Leaning back in my black leather desk chair beginning to question my mental health, I sat in my high rise Houston office on the day after Christmas and began to roughly estimate how much money I had actually spent on gifts for my immediate family members and their kids this holiday season.
This was followed by some mulling over the semi-insulting, yet highly predictable fact that I received nothing more from these 20 or so people than a single Target gift card, via a text message, a mass Christmas card and kind gift from my mother after I woke up at 4am to take her to the airport so she could spend Christmas with her kids who have children.
I smiled, raised my eyebrows in awe, took a breath in and held it and then looked around the room like a lunatic as if needing a standup club audience to confirm how ridiculously imbalanced this was!
“I mean seriously, what is the deal with these people?!”
Opening my email inbox I gave the situation a solid eye roll and shook my head, jokingly asking myself why I even bothered sending gifts to my parents and my siblings’ families anyway: “You are truly, such an idiot. You’re essentially estranged family got you again. They haven’t come to visit you in at least 5 years. You get your hopes up every Christmas and they always forget you. Next year, it would be wise to save your money and just not bother.”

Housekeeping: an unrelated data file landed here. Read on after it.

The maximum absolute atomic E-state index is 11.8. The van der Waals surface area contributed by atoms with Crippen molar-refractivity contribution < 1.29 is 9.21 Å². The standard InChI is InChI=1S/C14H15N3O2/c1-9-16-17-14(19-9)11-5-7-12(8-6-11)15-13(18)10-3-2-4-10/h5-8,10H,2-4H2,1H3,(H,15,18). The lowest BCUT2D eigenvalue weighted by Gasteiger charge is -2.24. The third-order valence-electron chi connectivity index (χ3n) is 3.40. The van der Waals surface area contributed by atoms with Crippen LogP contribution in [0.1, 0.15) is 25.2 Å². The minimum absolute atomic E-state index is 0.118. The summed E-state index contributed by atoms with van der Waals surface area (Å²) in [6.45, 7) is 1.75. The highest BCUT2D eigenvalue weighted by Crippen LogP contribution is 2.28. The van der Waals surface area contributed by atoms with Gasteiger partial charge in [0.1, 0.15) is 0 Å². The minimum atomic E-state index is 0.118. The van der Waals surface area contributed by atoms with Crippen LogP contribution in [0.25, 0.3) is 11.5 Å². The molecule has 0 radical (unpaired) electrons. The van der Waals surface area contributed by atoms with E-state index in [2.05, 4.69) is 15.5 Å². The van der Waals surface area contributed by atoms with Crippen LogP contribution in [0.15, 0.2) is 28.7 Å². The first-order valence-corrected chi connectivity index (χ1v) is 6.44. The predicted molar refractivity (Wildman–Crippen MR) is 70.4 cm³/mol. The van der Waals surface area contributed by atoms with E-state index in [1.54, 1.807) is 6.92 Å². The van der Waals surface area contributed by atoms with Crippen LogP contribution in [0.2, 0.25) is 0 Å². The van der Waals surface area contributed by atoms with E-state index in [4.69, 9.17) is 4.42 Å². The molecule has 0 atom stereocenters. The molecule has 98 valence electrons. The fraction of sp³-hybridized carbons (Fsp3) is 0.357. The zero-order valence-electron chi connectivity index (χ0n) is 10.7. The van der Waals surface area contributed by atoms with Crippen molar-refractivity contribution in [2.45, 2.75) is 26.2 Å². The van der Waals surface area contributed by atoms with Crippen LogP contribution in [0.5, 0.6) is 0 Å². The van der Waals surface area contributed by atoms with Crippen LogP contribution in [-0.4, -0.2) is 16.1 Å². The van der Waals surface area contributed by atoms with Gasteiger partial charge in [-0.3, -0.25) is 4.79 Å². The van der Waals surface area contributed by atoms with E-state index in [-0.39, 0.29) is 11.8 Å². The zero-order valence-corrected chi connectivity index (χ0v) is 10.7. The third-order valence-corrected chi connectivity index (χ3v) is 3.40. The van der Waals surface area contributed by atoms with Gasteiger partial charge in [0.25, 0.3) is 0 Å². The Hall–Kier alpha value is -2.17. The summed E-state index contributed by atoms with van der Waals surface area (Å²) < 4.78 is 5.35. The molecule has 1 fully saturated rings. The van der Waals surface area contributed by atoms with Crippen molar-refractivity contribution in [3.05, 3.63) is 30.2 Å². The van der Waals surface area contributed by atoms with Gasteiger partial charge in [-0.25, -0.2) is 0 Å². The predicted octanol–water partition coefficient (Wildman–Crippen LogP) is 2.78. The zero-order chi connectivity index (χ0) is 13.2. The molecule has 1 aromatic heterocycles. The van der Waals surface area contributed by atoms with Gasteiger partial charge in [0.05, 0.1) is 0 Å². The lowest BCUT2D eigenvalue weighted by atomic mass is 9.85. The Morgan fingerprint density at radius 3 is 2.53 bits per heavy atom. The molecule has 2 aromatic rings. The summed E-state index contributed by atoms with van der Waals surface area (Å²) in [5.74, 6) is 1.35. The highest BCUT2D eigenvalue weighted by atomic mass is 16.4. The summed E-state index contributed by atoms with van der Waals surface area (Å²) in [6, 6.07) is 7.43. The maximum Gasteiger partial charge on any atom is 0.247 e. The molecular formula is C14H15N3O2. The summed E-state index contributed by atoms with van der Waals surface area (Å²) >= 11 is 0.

A totally disappointing thought stream considering I love giving and my family.
But then, in all my sarcasm and self-pity my mindfulness woke up and got a bit excited, “Wait, why am I spending so much money sending these people gifts?”
I felt meditative wrestling match was coming on. Can’t say I was looking forward to finding out what the root of this one was. But my mind was about to go there whether I liked it or not.
“Why send presents?” Well because we live far away from each other and I have the means to send things so I like to do so to make these people happy. “But why pricey things, why not spend on them what they spend on you? Why not just send a card?” Hm.
When I receive a Christmas card I think it’s nice and appreciate the thought. However I know that like the cards I receive, any card I send will just get mindlessly thrown onto a shelf or card wreath and then discarded and forgotten at the end of the season.
“What’s wrong with them just knowing you thought of them and then having your card tossed out?” I guess when I receive a card it feels rather mass produced and robotic and thoughtless to be honest. Hell, call me insecure but some are even so soiled in narcissism they can be quite inconsiderate of single women.
So I guess that means that giving more means I care more and perhaps, maybe, if I give well enough I’ll be appreciated, and remembered, and thought of instead of being tossed out and forgotten like a Christmas card.
I mean in an ideal world we all just want others to validate our existence, right? I honestly could care less about receiving material objects in return.
And so then, we’ve arrived.
Diagnosis: Craving Appreciation.